The circumstances leading to the elections on Sunday in Nicaragua where one of the presidential candidates, the incumbent Daniel Ortega, shredded the constitution in order to be placed on the ballot to run for a third term were already suspect. The Los Angeles Times laid out the background:
The Nicaragua constitution forbids a person from serving as president more than twice, and from succeeding himself or herself. Ortega was ineligible on both counts. But since his second election as president in 2007 (after an earlier stint 1984-90) Ortega succeeded in placing supporters in key posts on the courts and electoral bodies. Last year the Nicaraguan Supreme Court, at Ortega’s behest, ruled that term limits were unconstitutional, clearing the way for the 66-year-old to run again.Depressing enough without taking into account Ortega's and the Sandinista Party's financing by drug cartels exposed by wikileaks and the creation of paramilitaries and state security to repress and spy on the political opposition.
The news at the end of the day describes a stolen election with violence and a lack of transparency. The Miami Herald reported that "voting was marred by scattered violence, including reports of gunfire that wounded four people near the coffee-growing city of Matagalpa and arson attacks on several rural precincts." The Carter Center sent a group to visit Nicaragua during the elections but did not participate as election observers according to CBC due to restrictions placed by the Nicaraguan government. International observers from both the European Union and the Organization of American States expressed their reservations about the electoral process:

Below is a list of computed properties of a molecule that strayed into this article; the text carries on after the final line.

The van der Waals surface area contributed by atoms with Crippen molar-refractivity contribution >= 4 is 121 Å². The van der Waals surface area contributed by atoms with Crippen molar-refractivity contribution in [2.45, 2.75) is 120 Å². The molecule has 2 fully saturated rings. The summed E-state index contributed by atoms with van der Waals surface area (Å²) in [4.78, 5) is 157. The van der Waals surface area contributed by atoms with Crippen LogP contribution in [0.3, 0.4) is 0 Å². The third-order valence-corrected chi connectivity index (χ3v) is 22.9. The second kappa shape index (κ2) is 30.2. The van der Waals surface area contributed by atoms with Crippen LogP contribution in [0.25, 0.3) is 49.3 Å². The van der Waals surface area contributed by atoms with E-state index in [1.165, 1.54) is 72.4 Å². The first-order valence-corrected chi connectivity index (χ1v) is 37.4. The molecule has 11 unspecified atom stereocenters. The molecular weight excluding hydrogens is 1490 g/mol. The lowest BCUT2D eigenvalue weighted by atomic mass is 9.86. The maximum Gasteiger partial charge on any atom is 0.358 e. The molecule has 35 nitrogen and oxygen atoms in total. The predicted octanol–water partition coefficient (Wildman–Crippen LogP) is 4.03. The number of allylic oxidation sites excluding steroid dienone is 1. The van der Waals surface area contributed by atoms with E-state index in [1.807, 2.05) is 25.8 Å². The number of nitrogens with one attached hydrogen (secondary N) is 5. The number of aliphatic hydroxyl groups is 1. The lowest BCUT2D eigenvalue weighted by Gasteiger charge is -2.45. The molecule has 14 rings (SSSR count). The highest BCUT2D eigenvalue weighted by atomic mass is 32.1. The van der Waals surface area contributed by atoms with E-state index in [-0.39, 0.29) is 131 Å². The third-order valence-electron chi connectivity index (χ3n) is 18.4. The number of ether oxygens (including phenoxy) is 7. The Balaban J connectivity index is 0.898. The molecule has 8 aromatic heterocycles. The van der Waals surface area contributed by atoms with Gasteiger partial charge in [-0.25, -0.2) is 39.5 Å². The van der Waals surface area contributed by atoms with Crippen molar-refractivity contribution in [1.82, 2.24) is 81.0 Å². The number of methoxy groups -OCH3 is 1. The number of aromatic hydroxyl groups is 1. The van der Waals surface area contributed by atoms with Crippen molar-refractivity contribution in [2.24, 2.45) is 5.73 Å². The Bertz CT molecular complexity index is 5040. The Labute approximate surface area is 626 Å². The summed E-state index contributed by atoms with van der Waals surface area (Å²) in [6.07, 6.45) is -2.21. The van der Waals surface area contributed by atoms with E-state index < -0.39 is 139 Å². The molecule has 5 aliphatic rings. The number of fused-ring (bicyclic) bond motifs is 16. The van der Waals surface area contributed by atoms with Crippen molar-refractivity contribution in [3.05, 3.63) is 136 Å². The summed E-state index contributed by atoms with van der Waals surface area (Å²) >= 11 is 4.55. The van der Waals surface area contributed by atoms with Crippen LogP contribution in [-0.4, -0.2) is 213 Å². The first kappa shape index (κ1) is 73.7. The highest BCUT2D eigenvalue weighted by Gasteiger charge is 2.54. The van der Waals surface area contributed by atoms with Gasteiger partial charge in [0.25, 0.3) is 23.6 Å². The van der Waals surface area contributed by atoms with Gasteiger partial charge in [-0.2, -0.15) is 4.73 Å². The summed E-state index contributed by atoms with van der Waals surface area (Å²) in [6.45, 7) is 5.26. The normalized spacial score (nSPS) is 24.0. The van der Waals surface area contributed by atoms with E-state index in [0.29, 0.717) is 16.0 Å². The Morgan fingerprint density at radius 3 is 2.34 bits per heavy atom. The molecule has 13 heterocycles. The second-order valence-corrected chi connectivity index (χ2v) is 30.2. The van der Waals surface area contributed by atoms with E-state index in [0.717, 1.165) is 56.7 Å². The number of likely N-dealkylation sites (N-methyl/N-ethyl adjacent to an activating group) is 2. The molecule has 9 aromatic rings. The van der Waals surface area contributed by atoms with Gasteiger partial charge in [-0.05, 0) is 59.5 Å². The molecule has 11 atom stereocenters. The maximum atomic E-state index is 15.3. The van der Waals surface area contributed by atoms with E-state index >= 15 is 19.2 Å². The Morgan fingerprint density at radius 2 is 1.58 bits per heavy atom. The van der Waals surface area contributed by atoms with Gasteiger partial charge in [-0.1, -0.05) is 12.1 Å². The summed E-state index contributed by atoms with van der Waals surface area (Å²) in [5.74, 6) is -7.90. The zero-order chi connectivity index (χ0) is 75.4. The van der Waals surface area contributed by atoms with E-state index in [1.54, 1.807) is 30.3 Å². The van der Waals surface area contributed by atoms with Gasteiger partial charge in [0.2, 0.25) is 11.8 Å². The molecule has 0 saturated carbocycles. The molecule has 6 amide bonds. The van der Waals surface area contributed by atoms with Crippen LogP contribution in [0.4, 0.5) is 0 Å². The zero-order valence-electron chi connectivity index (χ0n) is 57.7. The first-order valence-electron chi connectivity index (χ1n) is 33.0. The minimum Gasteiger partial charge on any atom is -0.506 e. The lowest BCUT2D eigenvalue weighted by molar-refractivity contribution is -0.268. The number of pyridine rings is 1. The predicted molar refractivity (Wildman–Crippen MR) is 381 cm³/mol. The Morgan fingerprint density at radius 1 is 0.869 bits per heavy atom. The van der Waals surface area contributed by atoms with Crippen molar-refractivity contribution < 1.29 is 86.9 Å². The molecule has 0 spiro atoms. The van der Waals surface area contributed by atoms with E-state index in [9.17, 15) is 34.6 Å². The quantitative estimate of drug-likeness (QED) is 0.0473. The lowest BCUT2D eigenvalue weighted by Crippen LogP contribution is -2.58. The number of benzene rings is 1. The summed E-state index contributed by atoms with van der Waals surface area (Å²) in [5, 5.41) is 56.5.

Luis Yanez, a Spanish legislator who heads a European Union delegation, said 20 of the group's 90 observers faced "inexplicable" difficulties in gaining access to polling stations.Both the violence and lack of transparency on the part of the Ortega government are demonstrations of weakness and no doubt that if the elections were properly held he would lose. Mohandas Gandhi's observation that "Truth never damages a cause that is just" is being demonstrated in Nicaragua and that what Ortega and the Sandinistas are doing is unjust. Hence the lies.
"I don't understand why there are so many obstacles, so much opacity and so many tricks in a process that should be clean and transparent," Yanez said, adding that some precincts opened late, blocked opposition election monitors and filed vote tallies that were illegible.
Dante Caputo, a former foreign minister from Argentina who heads an observer mission from the Organization of American States, said obstacles were tantamount to a disavowal by the Ortega government of accords to allow election observers.
At least 10 OAS teams arrived at key precincts around the country where they were to monitor voting and ballot counting only to be told they could not enter, Caputo said.
"We faced a series of difficulties ... We were blocked from being where we were supposed to be. This kind of situation has not happened before. It is worrisome," Caputo said.
With 6% of the vote reported Daniel Ortega obtains 66% of the vote and most likely control of the legislature in order to follow the example of Chavez in Venezuela in undermining democracy in Nicaragua.
The Movement for Nicaragua has placed the above reproduced cartoon on its twitter page calling for sweeping out corruption. Unfortunately, the results tonight indicate that the elections in Nicaragua rather than being a democratic exercise that legitimizes the political system will create greater instability and insecurity in the country. The people of Nicaragua are in my prayers and thoughts at this difficult moment in their history.